West of Pinecliffe, I moved up into the dome. This shot looks like we’re west of Rollinsville. The gentleman standing in the aisle was our trainman, who kept up an interesting conversation with the riders in front of me. He said that he’d bid for the Zephyr every time, even though the pay was lower than on a freight train.
Here we’re coming onto the final tangent of East Portal siding. Look carefully and you can see not only the front of the train, but the east portal of the Moffat Tunnel. Sadly, this would be just about the last direct sunlight we would see on the trip.
The front of the train is already inside and we are just about to head into the tunnel. There was no halt– we just flew right in. This is before the rebuilding of the fans at the portal. There were a few fall colors above the tunnel, but I didn’t even notice at the time! My mind was focused on my first trip through the bore. Uncounted childhood picnics at the tunnel were on my mind as we raced in.
Once on the other side of the divide, the weather was even more gray and dismal, if that were possible. Most of my photos were underexposed as a result (Dark Day + Tinted Glass = Underexposure). There’s a moodiness that comes through, though, that accentuates the forbidding nature of the route. But it didn’t matter. Our turn came to be seated in the diner and we were happily thus ensconced as the train drifted down from Winter Park and into the Fraser valley.
After passing through Middle Park, our route took us into the serious canyon country. Only one, Byers Canyon, has highway access, so the rest were new experiences for me. I took a couple of backward-looking photos at Gore Canyon. Believe it or not, the others were even worse photographs than this one!
The canyon walls are high and the sky dim. The railroad seems to creep tentatively through this isolated region. You really don’t feel very safe or secure– the canyons feel wild, especially on a day like this.
Here is one of the few decent views of the train in the canyons. Yes, those are dead leaves on the roof of our car. Little Gore has several short tunnels through rocky spurs, with miles of slide-detection fencing between. The Colorado River is an unremarkable mountain stream at the bottom of the defile in this region.
Much later, upon reaching Glenwood Springs, we disembarked. Here the train is pulling away to continue its journey west, with business car WILSON McCARTHY on the tail. For those familiar with the town, you can see that the pedestrian bridge has not yet been built.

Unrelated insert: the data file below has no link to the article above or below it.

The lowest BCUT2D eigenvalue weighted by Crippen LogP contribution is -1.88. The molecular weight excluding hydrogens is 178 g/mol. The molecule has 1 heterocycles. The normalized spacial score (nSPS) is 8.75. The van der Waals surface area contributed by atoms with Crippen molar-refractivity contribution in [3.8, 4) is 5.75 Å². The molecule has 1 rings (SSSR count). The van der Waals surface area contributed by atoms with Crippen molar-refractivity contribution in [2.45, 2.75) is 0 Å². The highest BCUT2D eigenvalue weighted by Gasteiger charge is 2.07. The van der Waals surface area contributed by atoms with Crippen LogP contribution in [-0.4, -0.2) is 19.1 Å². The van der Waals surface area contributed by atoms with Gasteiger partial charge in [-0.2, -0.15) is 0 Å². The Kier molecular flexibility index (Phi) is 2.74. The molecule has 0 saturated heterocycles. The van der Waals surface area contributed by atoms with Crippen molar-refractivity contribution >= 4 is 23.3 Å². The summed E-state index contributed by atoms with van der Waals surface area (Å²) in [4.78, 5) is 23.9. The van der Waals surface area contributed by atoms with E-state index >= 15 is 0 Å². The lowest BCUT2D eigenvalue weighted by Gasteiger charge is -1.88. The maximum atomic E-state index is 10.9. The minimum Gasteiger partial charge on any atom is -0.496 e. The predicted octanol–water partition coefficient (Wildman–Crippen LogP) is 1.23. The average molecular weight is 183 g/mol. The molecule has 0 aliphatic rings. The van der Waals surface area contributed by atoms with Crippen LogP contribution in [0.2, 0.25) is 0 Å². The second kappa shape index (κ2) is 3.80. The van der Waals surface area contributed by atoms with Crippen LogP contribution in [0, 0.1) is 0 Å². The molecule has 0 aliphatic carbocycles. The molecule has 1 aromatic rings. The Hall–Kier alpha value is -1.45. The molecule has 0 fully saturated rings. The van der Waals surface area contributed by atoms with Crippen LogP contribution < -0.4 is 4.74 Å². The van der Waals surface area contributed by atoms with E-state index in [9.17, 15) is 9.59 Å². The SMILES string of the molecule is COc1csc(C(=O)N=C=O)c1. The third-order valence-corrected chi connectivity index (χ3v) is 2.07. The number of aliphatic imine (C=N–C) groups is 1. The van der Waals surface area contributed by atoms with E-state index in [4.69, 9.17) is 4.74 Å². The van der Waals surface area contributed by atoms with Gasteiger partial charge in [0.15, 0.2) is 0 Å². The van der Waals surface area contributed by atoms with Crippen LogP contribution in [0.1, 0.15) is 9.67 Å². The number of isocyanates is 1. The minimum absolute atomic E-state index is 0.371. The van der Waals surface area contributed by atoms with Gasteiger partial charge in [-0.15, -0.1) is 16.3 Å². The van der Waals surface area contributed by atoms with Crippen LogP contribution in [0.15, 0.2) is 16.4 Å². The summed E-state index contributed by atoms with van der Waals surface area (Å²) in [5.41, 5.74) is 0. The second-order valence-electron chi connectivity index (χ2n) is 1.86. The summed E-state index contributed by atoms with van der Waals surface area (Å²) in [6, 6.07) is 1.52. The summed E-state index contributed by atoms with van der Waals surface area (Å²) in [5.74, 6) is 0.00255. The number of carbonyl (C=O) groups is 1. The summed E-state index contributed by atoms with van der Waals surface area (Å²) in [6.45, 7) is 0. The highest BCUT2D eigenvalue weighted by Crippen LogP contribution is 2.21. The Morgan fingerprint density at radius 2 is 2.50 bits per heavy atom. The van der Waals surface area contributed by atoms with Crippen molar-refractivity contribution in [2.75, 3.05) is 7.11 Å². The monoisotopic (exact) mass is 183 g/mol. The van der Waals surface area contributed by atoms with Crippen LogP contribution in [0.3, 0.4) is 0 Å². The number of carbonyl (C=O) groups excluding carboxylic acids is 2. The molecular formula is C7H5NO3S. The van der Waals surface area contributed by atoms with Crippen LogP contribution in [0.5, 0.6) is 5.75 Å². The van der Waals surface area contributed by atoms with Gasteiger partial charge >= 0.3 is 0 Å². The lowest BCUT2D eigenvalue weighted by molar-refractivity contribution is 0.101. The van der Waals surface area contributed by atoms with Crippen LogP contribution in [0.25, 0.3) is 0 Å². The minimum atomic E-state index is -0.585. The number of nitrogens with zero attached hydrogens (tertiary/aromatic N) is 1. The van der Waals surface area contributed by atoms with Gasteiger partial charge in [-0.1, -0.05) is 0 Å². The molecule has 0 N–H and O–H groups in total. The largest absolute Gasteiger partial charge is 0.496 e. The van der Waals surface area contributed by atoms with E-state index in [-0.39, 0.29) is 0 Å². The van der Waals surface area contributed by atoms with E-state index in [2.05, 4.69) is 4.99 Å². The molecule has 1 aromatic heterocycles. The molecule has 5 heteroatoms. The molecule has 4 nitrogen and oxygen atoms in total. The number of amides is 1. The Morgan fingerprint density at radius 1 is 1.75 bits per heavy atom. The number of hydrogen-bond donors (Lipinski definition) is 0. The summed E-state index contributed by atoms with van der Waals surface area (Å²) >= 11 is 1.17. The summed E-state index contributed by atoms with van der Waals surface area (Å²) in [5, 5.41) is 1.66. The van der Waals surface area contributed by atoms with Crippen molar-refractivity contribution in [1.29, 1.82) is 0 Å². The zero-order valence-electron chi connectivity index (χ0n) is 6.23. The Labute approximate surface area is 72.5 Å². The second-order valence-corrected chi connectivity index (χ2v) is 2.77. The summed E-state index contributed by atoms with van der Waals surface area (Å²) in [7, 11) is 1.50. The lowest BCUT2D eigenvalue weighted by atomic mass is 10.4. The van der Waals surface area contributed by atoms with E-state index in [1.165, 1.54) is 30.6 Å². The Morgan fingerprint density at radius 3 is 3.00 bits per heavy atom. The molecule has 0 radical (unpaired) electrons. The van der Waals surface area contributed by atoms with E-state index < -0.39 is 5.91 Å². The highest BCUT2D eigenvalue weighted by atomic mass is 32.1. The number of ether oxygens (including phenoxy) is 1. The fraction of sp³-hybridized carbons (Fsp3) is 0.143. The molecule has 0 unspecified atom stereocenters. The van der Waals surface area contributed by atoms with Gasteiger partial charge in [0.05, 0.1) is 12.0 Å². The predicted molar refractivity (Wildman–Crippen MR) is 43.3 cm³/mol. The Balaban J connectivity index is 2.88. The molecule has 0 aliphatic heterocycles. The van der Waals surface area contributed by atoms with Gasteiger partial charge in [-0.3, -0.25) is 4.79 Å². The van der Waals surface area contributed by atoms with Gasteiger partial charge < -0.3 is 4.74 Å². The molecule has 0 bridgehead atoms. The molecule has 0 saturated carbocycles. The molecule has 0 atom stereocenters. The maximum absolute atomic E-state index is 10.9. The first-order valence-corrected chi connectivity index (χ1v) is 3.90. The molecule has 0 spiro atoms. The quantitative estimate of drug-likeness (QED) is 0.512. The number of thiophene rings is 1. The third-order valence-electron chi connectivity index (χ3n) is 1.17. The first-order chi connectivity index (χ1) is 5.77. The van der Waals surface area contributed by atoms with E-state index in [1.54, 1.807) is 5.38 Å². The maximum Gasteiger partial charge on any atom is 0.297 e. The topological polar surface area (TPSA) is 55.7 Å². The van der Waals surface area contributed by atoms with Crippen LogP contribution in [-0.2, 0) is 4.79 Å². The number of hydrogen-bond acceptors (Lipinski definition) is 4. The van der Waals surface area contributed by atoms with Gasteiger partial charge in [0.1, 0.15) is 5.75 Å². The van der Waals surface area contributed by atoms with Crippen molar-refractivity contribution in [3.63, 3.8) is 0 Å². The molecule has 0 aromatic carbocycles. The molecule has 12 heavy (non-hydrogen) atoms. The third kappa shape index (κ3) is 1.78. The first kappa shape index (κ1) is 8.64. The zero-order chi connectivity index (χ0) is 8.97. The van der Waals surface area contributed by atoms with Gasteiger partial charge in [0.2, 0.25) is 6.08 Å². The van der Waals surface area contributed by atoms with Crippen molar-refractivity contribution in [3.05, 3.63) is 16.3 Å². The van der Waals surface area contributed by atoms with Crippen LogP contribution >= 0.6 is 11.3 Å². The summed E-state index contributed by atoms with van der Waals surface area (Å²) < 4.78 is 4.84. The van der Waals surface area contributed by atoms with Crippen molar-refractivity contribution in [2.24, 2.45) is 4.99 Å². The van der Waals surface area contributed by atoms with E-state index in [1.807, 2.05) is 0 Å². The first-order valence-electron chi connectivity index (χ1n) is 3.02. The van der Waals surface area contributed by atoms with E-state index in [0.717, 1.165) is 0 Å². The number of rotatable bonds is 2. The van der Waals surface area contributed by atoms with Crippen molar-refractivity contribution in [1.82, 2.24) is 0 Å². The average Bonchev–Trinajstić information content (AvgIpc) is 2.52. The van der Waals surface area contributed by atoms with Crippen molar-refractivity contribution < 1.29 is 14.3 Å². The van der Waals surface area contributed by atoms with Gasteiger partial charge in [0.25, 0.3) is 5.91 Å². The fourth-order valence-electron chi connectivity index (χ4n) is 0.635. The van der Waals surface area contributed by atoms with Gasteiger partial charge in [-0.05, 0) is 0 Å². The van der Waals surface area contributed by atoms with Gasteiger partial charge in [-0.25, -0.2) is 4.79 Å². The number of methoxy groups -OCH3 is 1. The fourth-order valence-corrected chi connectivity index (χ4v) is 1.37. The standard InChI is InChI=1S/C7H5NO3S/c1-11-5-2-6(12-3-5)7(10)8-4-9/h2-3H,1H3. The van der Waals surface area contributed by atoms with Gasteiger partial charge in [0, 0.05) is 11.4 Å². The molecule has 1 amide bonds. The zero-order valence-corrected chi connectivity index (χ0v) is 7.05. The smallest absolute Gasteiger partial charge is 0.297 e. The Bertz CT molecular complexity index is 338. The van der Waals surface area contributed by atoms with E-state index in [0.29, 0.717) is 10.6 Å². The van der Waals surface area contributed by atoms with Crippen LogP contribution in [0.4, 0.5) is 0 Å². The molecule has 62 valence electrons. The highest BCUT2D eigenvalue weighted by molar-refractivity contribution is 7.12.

My parents were not particularly adventurous tourists. The IBM party was booked into a hotel across the river from the depot and we had to drag our luggage across the bridge on its terrifyingly-skinny sidewalk. Glenwood Springs in 1981 was not the upscale yuppie community that it is today, and frankly there was not a lot for a 21-year-old guy traveling with his parents to do. I drifted into the lounge for a while; some band called “Super Glyde” was playing. The lead singer chick was dressed in leopard-skin tights, and I remember thinking how absurd she looked. So much for the night life!
The following day, we waited at the depot for the eastbound RGZ, train No. 18 to take us back to Denver. While we waited for the train, a westbound freight rumbled by and I got a photo from the bridge. We tried to listen to the Bronco game on my dad’s transistor radio; from what I remember they were not doing well!
Finally, though, our train hove into view from the west, bell ringing as it crept down the depot track to collect the Glenwood traffic (admittedly the largest contingent of riders on the whole route).
Here, F9 No. 5771 leads the train into the depot siding, with bell ringing. As you can see, it’s already fairly late afternoon, and most of our return journey was in the shade, or the darkness. I do recall, though, rolling up the Dotsero Cutoff and watching how the F’s would behave to the engineer’s adjustments. Anytime he would throttle up there would be a puff of black smoke from the 5771’s twin spark-arrested stacks, followed a moment later by four more puffs from the two B unit’s stacks. I was interested to watch that short delay in the Multiple-Unit control system.
What an overwhelming experience this trip was. Overnight I became a train nut. Perhaps it was because it resonated so much with my first-grade experience riding the Yampa Valley; it certainly meshed with my lifetime admiration of the Rio Grande railroad. It has led to all kinds of experiences and activities related to that railroad (and rails in general). The Rio Grande Zephyr has been gone for over 35 years as of this writing, and one cannot help but feel a twinge of regret even now. But as a great man (me) once said:
“Today’s thrill becomes tomorrow’s nostalgia.”